In her research, Assistant Professor Anastasia Kuzminykh explores the role of communication context in how we share and perceive digital information. Recent research topics have included parents sharing of information about their young children online, suggestions as to improve people’s attention in online meetings, and human users’ relationships with virtual assistants like Apple’s Siri and Amazon’s Alexa including out tendency to anthropomorphize them.
The way an agent like Siri or Alexa is perceived, says Kuzminykh, “impacts how it’s accepted and how people interact with it, how much people trust it, how much people talk to it, and the way people talk to it … People start attributing lifelike quality and traits to these agents.”
Kuzminykh, whose expertise is in Human-Computer interaction and who joined the Faculty of Information this term, carried out the virtual assistant study with a research team while at the University of Waterloo, where she completed her PhD.
Participants interacted with Siri, Alexa and Google’s unnamed assistant, and were then interviewed by researchers about their perceptions. Overall, Alexa was perceived to be older while Siri, says Kuzminykh, was seen to be “using her sass as a defense mechanism.” Google assistant landed in the middle, described as “more professional” than the other two. The identified differences were found to be consistent among users as were the visual portraits they conceived using a software program.
With an academic background in psychology and ethnography before she switched to computer science, Kuzminykh says she has always been fascinated by how people communicate. After first researching human-to-human communications, her focus is now on communications between humans and machines and systems design. Among other things, she explores “how much we bring from human-to-human interaction to human-to-machine interaction.”
In two-other recent papers, co-authored with the Microsoft researcher Sean Rintel, Kuzminykh explores people’s attentiveness in video conferences to try and understand how to make online meetings more comfortable and effective. Kuzminykh says the goal was to focus on the more procedural aspects of attention as opposed to the cognitive aspects, which have been well studied.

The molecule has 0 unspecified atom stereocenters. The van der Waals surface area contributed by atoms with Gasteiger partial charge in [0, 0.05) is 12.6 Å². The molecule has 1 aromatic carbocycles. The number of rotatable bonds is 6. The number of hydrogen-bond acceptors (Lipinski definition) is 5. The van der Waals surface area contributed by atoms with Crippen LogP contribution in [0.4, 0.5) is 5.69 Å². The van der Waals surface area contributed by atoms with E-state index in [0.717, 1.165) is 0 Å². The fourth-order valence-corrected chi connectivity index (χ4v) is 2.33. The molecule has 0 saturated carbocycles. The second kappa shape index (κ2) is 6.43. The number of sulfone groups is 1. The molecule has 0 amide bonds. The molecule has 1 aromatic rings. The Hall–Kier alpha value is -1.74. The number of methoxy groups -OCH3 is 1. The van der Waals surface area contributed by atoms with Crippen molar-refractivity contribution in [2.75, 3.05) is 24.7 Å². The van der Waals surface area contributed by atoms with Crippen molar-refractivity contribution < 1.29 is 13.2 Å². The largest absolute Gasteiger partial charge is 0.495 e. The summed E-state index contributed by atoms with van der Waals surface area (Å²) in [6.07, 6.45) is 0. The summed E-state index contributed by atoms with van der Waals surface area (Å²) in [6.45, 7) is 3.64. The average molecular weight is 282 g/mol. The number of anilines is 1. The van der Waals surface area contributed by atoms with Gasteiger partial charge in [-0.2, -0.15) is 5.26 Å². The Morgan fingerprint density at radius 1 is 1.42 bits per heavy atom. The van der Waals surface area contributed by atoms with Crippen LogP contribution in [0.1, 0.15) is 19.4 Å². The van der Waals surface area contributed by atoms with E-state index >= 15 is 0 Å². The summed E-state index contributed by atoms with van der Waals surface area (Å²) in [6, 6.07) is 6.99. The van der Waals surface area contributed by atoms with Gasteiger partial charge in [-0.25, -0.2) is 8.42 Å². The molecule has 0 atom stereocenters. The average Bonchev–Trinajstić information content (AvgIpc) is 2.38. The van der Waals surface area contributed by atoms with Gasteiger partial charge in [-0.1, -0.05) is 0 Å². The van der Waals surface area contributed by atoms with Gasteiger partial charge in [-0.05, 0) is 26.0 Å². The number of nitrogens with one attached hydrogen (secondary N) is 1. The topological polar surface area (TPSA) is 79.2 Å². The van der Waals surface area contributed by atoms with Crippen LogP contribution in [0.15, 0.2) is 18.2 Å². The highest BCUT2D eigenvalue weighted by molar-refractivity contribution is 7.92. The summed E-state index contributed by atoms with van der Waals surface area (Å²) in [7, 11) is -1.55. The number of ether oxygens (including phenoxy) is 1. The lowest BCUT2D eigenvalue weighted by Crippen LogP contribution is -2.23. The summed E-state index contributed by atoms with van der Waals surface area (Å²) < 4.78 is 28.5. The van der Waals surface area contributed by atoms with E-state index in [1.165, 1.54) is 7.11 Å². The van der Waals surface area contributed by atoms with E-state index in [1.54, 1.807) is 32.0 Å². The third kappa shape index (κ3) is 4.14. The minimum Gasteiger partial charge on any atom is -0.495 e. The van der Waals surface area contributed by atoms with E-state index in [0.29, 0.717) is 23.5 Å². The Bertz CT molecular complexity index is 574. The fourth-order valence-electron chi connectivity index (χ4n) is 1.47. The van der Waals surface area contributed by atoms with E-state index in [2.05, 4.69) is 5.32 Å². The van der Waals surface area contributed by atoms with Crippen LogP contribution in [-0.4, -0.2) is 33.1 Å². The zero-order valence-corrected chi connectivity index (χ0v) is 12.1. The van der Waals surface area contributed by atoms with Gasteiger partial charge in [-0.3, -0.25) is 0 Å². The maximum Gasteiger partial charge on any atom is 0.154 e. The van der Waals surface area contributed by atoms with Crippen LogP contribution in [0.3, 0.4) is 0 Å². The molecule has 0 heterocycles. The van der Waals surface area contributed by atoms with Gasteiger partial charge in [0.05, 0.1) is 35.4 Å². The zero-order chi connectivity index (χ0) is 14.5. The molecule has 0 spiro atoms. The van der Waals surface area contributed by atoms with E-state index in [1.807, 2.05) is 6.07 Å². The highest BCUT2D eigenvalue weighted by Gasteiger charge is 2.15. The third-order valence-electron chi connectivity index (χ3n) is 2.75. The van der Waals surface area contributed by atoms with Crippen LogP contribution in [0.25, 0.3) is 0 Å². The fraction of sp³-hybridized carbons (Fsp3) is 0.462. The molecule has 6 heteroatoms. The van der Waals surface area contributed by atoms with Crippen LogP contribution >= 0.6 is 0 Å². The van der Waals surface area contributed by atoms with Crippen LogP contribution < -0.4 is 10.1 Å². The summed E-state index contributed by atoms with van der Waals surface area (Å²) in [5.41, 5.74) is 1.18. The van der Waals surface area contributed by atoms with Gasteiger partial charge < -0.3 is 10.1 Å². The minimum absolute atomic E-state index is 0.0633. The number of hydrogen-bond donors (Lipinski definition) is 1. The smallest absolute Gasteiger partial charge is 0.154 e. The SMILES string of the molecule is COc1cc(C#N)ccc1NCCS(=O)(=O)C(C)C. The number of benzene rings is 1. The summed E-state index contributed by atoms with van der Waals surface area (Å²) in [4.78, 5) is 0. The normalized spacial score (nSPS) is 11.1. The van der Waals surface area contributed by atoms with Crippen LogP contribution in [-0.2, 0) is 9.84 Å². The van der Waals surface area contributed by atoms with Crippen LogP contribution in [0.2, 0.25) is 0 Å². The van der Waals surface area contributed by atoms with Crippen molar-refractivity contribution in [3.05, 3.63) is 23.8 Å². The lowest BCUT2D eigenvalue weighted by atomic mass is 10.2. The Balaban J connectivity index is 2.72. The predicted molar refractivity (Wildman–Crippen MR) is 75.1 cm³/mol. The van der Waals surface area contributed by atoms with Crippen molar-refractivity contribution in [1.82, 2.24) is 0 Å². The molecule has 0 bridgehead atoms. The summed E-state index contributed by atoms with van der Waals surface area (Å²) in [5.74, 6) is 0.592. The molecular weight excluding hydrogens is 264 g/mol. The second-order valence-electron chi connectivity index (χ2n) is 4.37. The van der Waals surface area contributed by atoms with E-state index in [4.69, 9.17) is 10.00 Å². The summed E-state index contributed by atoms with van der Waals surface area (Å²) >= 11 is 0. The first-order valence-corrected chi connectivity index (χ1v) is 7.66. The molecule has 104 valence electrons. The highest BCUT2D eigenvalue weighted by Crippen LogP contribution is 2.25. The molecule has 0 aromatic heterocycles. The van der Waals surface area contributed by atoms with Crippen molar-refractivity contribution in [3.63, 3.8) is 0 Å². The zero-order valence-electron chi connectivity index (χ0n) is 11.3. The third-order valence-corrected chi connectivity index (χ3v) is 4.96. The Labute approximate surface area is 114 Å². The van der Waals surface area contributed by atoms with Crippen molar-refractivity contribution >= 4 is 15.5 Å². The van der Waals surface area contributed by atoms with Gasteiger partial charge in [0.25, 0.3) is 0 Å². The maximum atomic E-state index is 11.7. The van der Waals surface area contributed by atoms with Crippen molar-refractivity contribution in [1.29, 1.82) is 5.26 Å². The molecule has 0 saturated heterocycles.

Using the framework of “attention as action,” she showed the “multilayered nature of attention” and identified possible avenues of technological support. For example, when people can’t signal as they would in person, it makes it harder for the user to manage their social interactions and to appropriately participate in the meeting dynamics. Online, speakers often find it hard to be looking at just one thing: “In person, I make sure that I’m not just talking to one person or one direction in the room. You need to switch focus, talk to everyone. That’s not something I can control remotely – I’m only looking at whatever I can see,” said one participant in this study.
“We need help seeing into that room,” said Kuzminykh, who believes artificial intelligence could be used to develop new features to augment human vision in meetings. Then speakers could, for example, zoom to where everyone is looking rather than focusing on what she “static ‘Brady Bunch’ style walls of video.”
In a paper to be published later this year, Kuzminykh will delve into the topic of parents’ strategies for sharing information about their children online. “’Sharenting’ as it’s called is very complicated legally and socially,” says Kuzminykh. “It’s a very polarizing topic,” raising questions about who has the right to share and intended communications contexts.
This term, Kuzminykh, who was hired through a completely online process as a result of the pandemic, is teaching INF2169: User–Centred information Systems Development, which looks at different research methods in user-centric design and synthesizing them in order to inform design of system features. “It’s a project–based course with each group working on their own topic,” says Kuzminykh. “I’m a big advocate of owning your project.”